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2005 04 05
The Art Gallery of . . .
imageUp until 39 years ago, we were the Art Gallery of Toronto. Today we are the Art Gallery of Ontario. While we have a strong commitment to the province, we have a distinctive role in the future of the city, as well.

We hear the expression, “world-class city” all the time. (It’s a phrase I don’t like, it speaks to me too much of a mindset of being judged by others.) The idea of a city connected to the world interests me though, for it means a city in active dialogue and partnership with other great cities. It doesn’t mean simply a city judged by its amenities: a few nice places, a few good restaurants and an art gallery. It means Toronto is actually engaged in relationships and associations with peer cities around the world. We are arguably the most diverse city in the world, and we should build on this in terms of the connections we make.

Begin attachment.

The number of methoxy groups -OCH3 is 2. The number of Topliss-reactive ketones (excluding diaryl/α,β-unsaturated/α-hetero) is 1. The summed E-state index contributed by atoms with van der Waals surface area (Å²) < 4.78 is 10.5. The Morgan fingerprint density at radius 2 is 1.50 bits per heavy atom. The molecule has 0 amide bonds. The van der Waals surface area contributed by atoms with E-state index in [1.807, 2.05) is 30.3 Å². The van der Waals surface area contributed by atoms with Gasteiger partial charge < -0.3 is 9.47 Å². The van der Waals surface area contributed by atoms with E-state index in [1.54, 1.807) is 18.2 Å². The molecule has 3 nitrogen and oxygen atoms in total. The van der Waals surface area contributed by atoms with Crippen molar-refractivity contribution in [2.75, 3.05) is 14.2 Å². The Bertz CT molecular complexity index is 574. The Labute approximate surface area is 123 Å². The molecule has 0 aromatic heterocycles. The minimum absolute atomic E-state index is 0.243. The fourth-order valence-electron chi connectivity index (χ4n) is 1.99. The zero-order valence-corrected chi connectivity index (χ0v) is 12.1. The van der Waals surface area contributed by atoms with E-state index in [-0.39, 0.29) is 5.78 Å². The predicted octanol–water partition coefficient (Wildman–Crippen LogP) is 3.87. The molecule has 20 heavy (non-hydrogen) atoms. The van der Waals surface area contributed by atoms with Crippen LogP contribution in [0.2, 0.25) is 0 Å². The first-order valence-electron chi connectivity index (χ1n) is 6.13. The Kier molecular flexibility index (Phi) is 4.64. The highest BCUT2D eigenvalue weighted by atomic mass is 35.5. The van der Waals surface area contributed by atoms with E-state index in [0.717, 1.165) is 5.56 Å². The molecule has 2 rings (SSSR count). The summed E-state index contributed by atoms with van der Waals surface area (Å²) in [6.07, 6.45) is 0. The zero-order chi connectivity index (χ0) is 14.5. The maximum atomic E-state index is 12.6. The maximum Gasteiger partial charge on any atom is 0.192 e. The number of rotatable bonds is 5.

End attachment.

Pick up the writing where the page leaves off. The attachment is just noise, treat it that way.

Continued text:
This city has many people who have a dual sense of what home is: here and New Delhi, here and London, here and Adelaide, here and Jerusalem. People’s sense of home is precisely the relationship between Toronto and another city, and the potential of that is very exciting to me. The ethnic diversity of this city makes it alive and it also opens doors; it creates openings to places around the world. In fact, that’s one of the great challenges for us: how to make those connections, both through communities and through other art museums and galleries. We’re working on it pretty aggressively right now, and we’re open to ideas.

On the exhibition front, one of our greatest successes this year was the partnership that sent the AGO-conceived Turner Whistler Monet: Impressionist Visions exhibition to Paris and London after its debut in Toronto. Its unqualified success was good for Toronto, for Ontario and for Canada. I could do that again.
[email this story] Posted by Matthew Teitelbaum / AGO on 04/05 at 08:50 AM

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